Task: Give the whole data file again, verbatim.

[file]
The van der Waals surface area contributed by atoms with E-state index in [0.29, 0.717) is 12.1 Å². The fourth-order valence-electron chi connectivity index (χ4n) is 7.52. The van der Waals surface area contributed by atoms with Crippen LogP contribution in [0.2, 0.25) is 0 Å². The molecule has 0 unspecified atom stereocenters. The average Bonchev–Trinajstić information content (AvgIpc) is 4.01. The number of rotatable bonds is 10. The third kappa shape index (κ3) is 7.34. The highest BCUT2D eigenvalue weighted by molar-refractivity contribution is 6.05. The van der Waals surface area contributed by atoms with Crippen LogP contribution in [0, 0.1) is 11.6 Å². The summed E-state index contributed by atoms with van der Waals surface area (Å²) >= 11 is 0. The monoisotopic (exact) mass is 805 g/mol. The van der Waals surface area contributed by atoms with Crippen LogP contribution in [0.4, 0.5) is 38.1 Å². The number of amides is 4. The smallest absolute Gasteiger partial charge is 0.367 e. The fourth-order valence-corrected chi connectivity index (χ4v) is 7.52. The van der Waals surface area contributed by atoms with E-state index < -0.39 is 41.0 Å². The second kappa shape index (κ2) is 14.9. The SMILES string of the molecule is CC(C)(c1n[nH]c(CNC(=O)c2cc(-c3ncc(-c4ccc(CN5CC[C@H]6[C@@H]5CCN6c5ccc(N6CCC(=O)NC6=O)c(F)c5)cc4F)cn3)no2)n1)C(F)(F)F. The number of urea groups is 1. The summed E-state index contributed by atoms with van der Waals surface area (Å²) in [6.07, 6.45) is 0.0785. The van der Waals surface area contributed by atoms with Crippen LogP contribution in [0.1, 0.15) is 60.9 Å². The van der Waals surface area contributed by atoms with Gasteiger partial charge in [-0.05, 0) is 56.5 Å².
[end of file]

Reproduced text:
The van der Waals surface area contributed by atoms with E-state index in [0.29, 0.717) is 12.1 Å². The fourth-order valence-electron chi connectivity index (χ4n) is 7.52. The van der Waals surface area contributed by atoms with Crippen LogP contribution in [0.2, 0.25) is 0 Å². The molecule has 0 unspecified atom stereocenters. The average Bonchev–Trinajstić information content (AvgIpc) is 4.01. The number of rotatable bonds is 10. The third kappa shape index (κ3) is 7.34. The highest BCUT2D eigenvalue weighted by molar-refractivity contribution is 6.05. The van der Waals surface area contributed by atoms with Crippen LogP contribution in [0, 0.1) is 11.6 Å². The summed E-state index contributed by atoms with van der Waals surface area (Å²) >= 11 is 0. The monoisotopic (exact) mass is 805 g/mol. The van der Waals surface area contributed by atoms with Crippen LogP contribution in [0.4, 0.5) is 38.1 Å². The number of amides is 4. The smallest absolute Gasteiger partial charge is 0.367 e. The fourth-order valence-corrected chi connectivity index (χ4v) is 7.52. The van der Waals surface area contributed by atoms with E-state index < -0.39 is 41.0 Å². The second kappa shape index (κ2) is 14.9. The SMILES string of the molecule is CC(C)(c1n[nH]c(CNC(=O)c2cc(-c3ncc(-c4ccc(CN5CC[C@H]6[C@@H]5CCN6c5ccc(N6CCC(=O)NC6=O)c(F)c5)cc4F)cn3)no2)n1)C(F)(F)F. The number of urea groups is 1. The summed E-state index contributed by atoms with van der Waals surface area (Å²) in [6.07, 6.45) is 0.0785. The van der Waals surface area contributed by atoms with Crippen LogP contribution in [0.1, 0.15) is 60.9 Å². The van der Waals surface area contributed by atoms with Gasteiger partial charge in [-0.05, 0) is 56.5 Å².